Quantitative assessment of upper limb motor function in Multiple Sclerosis using an instrumented Action Research Arm Test

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Background: Arm impairment in Multiple Sclerosis (MS) is commonly assessed with clinical scales, such as Action Research Arm Test (ARAT) which evaluates the ability to handle and transport smaller and larger objects. ARAT provides a complete upper limb assessment, as it considers both proximal arm and hand, but suffers from subjectivity and poor sensitivity to mild impairment. In this study an instrumented ARAT is proposed to overcome these limitations and supplement the assessment of arm function in MS. Methods. ARAT was executed by 12 healthy volunteers and 21 MS subjects wearing a single inertial sensor on the wrist. Accelerometers and gyroscopes signals were used to calculate the duration of each task and its sub-phases (reaching, manipulation, transport, release and return). A jerk index was computed to quantify movement smoothness. For each parameter, z-scores were calculated to analyze the deviation from normative data. MS subjects were clinically assessed with ARAT score, Nine-Hole Peg test (9HPT) and Fahn Tremor Rating Scale (FTRS). Results: ARAT tasks executed by MS patients were significantly slower (duration increase: 70%) and less smooth (jerk increase: 16%) with respect to controls. These anomalies were mainly related to manipulation, transport and release sub-movements, with the former showing the greatest alterations. A statistically significant decrease in movement velocity and smoothness was also noticed in patients with normal ARAT score. Z-scores related to duration and jerk were strongly correlated with ARAT rating (r <-0.80, p <0.001) and 9HPT (r <-0.75, p <0.001) and were significantly different among MS sub-groups with different levels of arm impairments (p <0.001). Moreover, Z-score related to manipulation-phase jerk was significantly correlated with the FTRS rating of intention tremor (r = 0.84, p <0.001). Conclusions: The present study showed that the proposed method is able to discriminate between control and MS groups and to reveal subtle arm alterations not detectable from ARAT score. Validity was shown by high correlations between instrumental variables and clinical ratings. These results suggested that instrumented ARAT could be a valid quick and easy-to-use method for a sensitive quantification of arm function in MS. Inclusion of finger-mounted sensors could complement present findings and provide further indications about hand function in MS.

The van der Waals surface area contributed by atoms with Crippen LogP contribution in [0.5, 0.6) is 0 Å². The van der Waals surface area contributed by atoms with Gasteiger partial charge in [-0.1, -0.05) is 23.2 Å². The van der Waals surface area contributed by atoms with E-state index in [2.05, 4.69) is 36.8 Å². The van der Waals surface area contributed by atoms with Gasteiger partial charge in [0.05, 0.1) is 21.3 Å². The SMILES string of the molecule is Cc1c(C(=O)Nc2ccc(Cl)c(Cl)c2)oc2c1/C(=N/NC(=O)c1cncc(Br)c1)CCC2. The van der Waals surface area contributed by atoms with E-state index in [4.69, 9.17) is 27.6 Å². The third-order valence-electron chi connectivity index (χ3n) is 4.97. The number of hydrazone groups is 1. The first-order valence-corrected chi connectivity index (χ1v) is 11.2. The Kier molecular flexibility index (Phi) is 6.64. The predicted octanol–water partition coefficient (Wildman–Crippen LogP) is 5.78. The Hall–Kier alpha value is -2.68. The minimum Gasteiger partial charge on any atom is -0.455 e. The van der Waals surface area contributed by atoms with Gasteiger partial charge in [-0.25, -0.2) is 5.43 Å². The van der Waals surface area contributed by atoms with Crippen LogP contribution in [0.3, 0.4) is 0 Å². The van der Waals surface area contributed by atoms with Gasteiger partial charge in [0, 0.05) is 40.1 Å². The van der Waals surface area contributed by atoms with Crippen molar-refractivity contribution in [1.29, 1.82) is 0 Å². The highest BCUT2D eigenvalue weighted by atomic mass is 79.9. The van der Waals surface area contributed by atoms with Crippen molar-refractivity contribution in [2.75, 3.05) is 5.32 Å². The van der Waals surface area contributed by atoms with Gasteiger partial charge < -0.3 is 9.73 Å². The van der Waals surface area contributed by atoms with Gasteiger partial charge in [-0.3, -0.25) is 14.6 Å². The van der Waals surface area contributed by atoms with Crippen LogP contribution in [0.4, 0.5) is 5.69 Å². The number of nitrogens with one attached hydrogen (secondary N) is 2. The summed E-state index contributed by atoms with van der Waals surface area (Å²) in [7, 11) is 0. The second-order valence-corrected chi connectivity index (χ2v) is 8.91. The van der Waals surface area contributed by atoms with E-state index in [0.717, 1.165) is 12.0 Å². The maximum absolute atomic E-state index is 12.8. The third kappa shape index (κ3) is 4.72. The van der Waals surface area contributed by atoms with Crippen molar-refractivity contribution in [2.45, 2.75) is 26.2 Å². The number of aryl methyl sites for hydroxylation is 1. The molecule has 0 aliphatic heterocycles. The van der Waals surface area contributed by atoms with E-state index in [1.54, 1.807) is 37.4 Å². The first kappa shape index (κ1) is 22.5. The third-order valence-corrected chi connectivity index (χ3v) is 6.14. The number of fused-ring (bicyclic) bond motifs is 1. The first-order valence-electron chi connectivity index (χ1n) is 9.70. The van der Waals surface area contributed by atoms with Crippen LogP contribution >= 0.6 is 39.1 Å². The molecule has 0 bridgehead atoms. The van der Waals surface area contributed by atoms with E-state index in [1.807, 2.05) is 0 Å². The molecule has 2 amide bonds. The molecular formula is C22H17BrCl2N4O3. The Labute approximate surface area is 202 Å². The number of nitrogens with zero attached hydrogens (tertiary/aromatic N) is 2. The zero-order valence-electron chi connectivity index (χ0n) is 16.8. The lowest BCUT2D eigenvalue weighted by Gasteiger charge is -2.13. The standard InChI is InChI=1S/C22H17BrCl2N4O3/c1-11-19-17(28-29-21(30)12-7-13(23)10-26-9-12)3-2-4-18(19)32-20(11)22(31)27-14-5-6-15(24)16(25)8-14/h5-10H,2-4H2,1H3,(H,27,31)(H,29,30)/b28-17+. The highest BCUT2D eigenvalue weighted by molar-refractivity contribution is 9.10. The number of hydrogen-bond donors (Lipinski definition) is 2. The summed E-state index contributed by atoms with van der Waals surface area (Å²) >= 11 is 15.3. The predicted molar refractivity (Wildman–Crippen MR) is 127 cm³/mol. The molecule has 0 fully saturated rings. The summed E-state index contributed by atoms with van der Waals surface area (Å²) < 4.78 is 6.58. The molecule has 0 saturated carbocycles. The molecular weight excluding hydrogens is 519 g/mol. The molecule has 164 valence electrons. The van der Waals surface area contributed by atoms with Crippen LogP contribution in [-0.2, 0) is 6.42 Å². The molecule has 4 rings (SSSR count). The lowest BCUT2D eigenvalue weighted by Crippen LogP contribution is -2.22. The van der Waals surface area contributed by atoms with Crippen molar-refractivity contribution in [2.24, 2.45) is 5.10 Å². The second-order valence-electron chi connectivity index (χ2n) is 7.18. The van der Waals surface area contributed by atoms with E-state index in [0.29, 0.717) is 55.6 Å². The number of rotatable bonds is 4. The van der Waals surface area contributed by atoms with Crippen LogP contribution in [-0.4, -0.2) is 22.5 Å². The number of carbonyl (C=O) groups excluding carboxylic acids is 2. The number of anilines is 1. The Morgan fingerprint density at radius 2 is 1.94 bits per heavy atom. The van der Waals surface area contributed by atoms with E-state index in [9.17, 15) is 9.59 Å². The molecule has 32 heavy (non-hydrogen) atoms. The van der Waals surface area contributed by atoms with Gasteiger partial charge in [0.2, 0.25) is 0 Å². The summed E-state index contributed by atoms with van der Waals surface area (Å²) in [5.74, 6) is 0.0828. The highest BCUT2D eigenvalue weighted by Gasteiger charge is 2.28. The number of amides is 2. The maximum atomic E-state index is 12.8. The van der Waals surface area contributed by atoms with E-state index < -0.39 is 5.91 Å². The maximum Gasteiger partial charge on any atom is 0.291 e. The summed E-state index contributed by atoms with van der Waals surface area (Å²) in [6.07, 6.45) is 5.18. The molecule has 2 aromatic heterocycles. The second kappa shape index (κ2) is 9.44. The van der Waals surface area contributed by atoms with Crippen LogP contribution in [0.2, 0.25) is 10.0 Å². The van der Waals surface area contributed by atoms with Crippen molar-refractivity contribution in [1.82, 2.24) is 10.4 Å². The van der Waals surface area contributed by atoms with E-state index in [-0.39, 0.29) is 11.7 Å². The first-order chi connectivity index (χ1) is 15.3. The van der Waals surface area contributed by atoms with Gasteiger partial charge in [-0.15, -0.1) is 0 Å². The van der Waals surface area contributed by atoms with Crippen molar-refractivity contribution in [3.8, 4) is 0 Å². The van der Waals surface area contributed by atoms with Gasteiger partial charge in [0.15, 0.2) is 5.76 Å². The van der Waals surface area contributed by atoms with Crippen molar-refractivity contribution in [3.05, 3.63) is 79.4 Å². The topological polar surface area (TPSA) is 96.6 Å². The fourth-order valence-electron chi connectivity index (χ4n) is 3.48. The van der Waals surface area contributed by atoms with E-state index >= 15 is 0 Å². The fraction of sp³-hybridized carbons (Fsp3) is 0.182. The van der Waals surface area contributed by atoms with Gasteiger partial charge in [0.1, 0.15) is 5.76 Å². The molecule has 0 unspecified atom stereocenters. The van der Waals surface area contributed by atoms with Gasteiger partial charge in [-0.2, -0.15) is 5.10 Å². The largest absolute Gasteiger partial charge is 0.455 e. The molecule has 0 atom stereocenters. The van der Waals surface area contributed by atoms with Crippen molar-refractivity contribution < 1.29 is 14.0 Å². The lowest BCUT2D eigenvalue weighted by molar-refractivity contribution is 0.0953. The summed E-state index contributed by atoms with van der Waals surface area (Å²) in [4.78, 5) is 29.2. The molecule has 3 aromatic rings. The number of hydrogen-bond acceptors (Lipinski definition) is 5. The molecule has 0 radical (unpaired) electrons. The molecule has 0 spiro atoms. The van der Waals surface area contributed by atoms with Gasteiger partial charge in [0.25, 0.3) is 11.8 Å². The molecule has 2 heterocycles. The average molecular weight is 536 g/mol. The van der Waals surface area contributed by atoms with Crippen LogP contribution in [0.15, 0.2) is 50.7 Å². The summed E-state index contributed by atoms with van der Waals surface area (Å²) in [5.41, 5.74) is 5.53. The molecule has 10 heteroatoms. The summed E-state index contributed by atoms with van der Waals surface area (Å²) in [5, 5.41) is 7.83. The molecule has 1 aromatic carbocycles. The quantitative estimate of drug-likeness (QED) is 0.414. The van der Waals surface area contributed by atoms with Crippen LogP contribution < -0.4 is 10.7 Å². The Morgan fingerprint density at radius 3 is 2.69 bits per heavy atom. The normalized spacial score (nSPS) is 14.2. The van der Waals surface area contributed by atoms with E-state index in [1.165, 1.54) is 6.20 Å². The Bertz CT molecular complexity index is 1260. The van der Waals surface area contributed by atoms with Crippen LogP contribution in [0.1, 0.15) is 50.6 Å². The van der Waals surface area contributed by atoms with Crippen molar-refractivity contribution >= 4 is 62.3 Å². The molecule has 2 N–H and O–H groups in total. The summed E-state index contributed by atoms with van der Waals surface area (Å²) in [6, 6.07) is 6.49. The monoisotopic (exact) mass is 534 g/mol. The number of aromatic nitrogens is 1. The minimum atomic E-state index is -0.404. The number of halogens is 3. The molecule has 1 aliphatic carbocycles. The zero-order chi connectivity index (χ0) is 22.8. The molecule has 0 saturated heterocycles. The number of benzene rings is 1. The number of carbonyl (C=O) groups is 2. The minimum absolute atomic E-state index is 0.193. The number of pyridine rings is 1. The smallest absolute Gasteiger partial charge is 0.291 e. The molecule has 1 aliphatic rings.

Original languageEnglish
Article number67
JournalJournal of NeuroEngineering and Rehabilitation
Issue number1
Publication statusPublished - Apr 18 2014


  • ARAT
  • Inertial sensors
  • Multiple Sclerosis
  • Upper limb function

ASJC Scopus subject areas

  • Rehabilitation
  • Health Informatics


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